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Are Wolverhampton Wanderers set for a sophomore slump?

Sunday 11th August 2019
Wolvessophmoreslumpios

What Wolverhampton Wanderers achieved in their 141st season as a professional club was rather remarkable. Led by the master tactician Nuno Espirito Santo, an impressive seventh-placed Premier League finish in their first top-flight season in seven years will always be remembered. To follow that up with an FA Cup semi-final appearance was equally admirable (though that loss to Watford would have hurt). The only way is up, right?

Well, not necessarily... Their excellent league finish meant European qualification, which, on the face of it, is an exciting prospect. For the fans the thought of watching your heroes competing across the continent is a special one, even moreso when you consider the same supporters were making trips to Barnsley and Burton Albion around fifteen months ago. However, the rigours that Europa League competition can bring will inevitably take its toll.

First and foremost, Wolves' competitive season started on July 25th in a Europa League second qualification round against Crusaders FC. The Midlands outfit would win the two-legged tie 6-1, they're currently 4-0 up on aggregate in the third qualification round against Pyunik. They've played four 'extra' games already, with a play-off round looking likely. That's six qualifying fixtures in total, before a possible six more group stage matches in 2019...

Continental competition is what hurt Burnley last term, it's also why Everton started sluggishly in the 2017/18 Premier League campaign. Unless you're a 'big six' club with an embarrassment of riches and a super-big squad at your disposal, whether you like it or not, it's a pivotal factor. Those Thursday-Sunday game schedules aren't easy to cope with - particularly when you're undertaking that regime for the first time.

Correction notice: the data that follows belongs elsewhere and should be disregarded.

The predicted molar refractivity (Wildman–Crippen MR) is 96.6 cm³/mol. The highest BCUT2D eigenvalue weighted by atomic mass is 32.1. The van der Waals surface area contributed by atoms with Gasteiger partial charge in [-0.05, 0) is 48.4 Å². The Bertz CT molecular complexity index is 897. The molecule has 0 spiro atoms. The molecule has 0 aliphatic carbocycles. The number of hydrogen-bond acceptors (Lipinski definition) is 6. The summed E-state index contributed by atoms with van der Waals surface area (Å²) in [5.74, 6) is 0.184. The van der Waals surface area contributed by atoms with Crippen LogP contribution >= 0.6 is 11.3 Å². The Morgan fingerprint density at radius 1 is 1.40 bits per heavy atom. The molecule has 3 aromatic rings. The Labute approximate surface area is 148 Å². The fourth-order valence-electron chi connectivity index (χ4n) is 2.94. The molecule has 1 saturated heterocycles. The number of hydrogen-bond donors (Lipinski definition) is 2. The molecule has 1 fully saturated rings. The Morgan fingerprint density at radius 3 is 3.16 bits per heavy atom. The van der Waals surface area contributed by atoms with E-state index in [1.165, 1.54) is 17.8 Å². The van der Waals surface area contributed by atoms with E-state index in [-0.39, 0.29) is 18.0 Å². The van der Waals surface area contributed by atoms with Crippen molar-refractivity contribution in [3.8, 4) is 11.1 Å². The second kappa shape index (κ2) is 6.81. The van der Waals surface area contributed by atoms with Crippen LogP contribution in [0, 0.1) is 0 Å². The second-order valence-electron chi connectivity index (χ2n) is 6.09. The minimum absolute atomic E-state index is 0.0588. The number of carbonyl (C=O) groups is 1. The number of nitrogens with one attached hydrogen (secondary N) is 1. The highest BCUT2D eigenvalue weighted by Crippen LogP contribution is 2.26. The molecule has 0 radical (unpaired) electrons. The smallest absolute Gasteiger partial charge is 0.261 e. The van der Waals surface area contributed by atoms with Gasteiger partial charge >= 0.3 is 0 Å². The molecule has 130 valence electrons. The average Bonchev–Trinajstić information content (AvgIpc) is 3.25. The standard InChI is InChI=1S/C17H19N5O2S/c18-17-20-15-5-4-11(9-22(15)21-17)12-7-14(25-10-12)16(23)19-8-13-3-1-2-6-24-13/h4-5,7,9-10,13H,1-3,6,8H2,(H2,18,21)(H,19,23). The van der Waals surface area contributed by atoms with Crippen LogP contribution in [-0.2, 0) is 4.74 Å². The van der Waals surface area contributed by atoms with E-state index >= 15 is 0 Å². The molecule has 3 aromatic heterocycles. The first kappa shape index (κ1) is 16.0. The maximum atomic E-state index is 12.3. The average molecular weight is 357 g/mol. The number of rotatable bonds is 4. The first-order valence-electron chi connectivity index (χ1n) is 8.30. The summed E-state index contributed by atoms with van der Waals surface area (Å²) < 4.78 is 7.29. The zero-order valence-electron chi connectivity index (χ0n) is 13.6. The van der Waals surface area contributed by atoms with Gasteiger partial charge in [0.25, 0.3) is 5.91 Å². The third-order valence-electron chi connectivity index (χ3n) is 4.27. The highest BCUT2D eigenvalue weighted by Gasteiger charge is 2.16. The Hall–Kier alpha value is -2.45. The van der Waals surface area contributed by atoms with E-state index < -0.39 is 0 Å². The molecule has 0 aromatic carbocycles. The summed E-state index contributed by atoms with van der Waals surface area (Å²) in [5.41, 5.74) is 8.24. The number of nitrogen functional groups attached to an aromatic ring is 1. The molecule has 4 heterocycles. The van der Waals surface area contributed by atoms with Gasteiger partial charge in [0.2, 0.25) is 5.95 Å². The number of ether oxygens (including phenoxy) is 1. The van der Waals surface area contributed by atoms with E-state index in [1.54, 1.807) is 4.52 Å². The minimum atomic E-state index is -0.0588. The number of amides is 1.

Signings have been made. Espirito Santo has strengthened his squad in terms of quality and quantity. Patrick Cutrone's arrival from AC Milan could be an absolute masterstroke while winger Pedro Neto arrived from the Serie A, too. Raul Jimenez and Leander Dendoncker made their Molineux moves permanent but I'm not convinced that's enough to compete on all fronts - particularly as Jimenez and Dendoncker were regular fixtures in the team last term so they don't necessarily feel like new additions.

I've always believed that second-season syndrome is a real thing for newly-promoted sides. Their often more experienced opponents are now more familiar with Wolves' style of play. It's far less likely that Wolves will be able to hold Manchester City to a 1-1 draw at Molineux while taking four points off Manchester United will be tough to repeat. That's just a couple of several examples I could have used. Again, it's even harder to do when you're travelling back from the far end of Ukraine on a Thursday night in December before back-to-back league games against City and Liverpool...

This is not to say Wolves won't improve as a team. Their players will be more familiar with the speed and tenacity of the Premier League, though there's only so much gas in the tank. Eventually, the squad will be running on empty and they'll be nothing they can do about it. That's just the harsh reality of the modern game.

It sounds pretty daft to say, particularly as an outsider looking in, but maybe losing the qualifying game in the next round of the Europa League could be a blessing in disguise for their domestic hopes. I know you Wolves fans will think otherwise but those are just the brutal facts that take place when you're taking part in the second-most popular tournament in European continental competition.

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Jordan Street

Jordan Street, 25-year old sports writer. Avid Manchester United fan and season ticket holder. Lover of the Premier League. Enjoys American sports. Tom Brady's biggest admirer, Kyrie Irving for MVP.


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